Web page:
Canada's Competition Bureau clears Dow-DuPont merger with conditions

Canada’s Competition Bureau announced Tuesday that it has reached an agreement with Dow and DuPont to address concerns about reduced competition resulting from the companies’ proposed merger.

The conditions are similar to requirements laid out by regulators in the European Union and U.S.

The Bureau’s main concerns in agriculture stemmed from the loss of rivalry in two market segments:

  • broadleaf herbicides for cereal crops (the Bureau cited OcTTain XL, Stellar and Prestige XC from Dow, and Barricade, Travallas and Refine from DuPont), and
  • pre-seed burn-off additives for cereal crops (referencing Dow’s PrePass and DuPont’s Express herbicides.)

To address these concerns, the agreement requires DuPont sell its global cereal herbicide business to FMC Corporation, a deal which was announced back in late March.

According to the Competition Bureau, the divestiture includes:

  • the DuPont portfolio of cereal broadleaf and pre-seed burn-off herbicides in Canada and the chemical ingredients contained in those herbicides;
  • an experimental farm in Hanley, Saskatchewan;
  • a packaging facility in Calgary, Alberta;
  • a chemical manufacturing facility in Manati, Puerto Rico;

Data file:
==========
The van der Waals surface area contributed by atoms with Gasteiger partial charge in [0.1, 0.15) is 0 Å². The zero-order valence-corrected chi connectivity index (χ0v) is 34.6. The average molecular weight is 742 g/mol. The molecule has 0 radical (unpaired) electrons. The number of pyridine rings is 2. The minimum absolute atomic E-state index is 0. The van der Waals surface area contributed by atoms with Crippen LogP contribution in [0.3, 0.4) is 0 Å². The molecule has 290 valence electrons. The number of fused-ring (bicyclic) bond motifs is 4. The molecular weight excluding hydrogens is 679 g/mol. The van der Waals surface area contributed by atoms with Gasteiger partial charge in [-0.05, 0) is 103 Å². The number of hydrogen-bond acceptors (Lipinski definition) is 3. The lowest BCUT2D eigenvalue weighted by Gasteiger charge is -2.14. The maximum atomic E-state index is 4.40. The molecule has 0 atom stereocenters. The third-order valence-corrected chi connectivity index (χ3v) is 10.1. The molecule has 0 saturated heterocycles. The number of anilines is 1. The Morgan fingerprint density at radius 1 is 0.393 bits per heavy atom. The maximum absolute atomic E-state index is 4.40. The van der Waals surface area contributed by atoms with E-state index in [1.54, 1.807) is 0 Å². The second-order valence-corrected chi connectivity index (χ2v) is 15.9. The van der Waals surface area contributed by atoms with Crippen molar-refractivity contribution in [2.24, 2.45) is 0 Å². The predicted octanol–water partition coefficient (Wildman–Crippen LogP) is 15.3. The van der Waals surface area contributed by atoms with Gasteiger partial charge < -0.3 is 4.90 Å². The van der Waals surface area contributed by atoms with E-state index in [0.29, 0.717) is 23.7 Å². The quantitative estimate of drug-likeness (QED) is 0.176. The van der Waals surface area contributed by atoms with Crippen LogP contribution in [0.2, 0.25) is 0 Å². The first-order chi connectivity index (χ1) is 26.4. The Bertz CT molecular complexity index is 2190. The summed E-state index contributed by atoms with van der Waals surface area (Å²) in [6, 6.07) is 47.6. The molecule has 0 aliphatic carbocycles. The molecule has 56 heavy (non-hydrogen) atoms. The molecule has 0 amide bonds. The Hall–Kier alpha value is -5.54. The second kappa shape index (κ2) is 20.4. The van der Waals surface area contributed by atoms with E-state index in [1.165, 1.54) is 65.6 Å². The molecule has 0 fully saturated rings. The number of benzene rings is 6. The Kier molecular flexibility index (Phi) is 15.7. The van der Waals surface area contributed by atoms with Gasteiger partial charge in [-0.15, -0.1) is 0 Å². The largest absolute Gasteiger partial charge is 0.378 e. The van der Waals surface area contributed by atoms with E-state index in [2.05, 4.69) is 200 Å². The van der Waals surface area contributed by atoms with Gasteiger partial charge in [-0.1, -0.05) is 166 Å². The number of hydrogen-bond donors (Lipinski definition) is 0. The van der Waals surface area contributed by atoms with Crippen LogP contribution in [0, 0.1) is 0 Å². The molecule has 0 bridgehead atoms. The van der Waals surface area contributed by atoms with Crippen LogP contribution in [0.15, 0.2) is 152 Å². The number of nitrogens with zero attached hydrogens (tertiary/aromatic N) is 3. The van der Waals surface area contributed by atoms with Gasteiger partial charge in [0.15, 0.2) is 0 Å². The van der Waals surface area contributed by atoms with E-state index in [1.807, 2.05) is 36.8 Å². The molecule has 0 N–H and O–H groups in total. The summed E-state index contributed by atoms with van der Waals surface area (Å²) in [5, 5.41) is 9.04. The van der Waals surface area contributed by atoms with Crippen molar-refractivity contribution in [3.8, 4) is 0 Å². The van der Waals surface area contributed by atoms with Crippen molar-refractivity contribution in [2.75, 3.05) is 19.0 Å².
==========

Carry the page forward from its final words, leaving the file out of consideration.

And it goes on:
• the PrecisionPac herbicide dispensing system; and
  • the Stine discovery facility in Newark, Delaware, which houses DuPont’s primary herbicide discovery and development efforts for Canadian markets.

Dow will also be required to sell its specialized plastics business (ethylene acrylic acid copolymers and ionomers), used in specialized packaging applications for food, beverages and pharmaceuticals, to SK Global Chemical Co.

“This transaction between two multi-national giants was of interest to Canadian farmers and those involved in this major economic sector,” said John Pecman, the Commissioner of Competition, in a statement. “The agreement reached today ensures that consumers and businesses continue to benefit from a dynamic marketplace, which offers innovative solutions, increased choice and competitive prices.”

Read the full statement from the Competition Bureau here.

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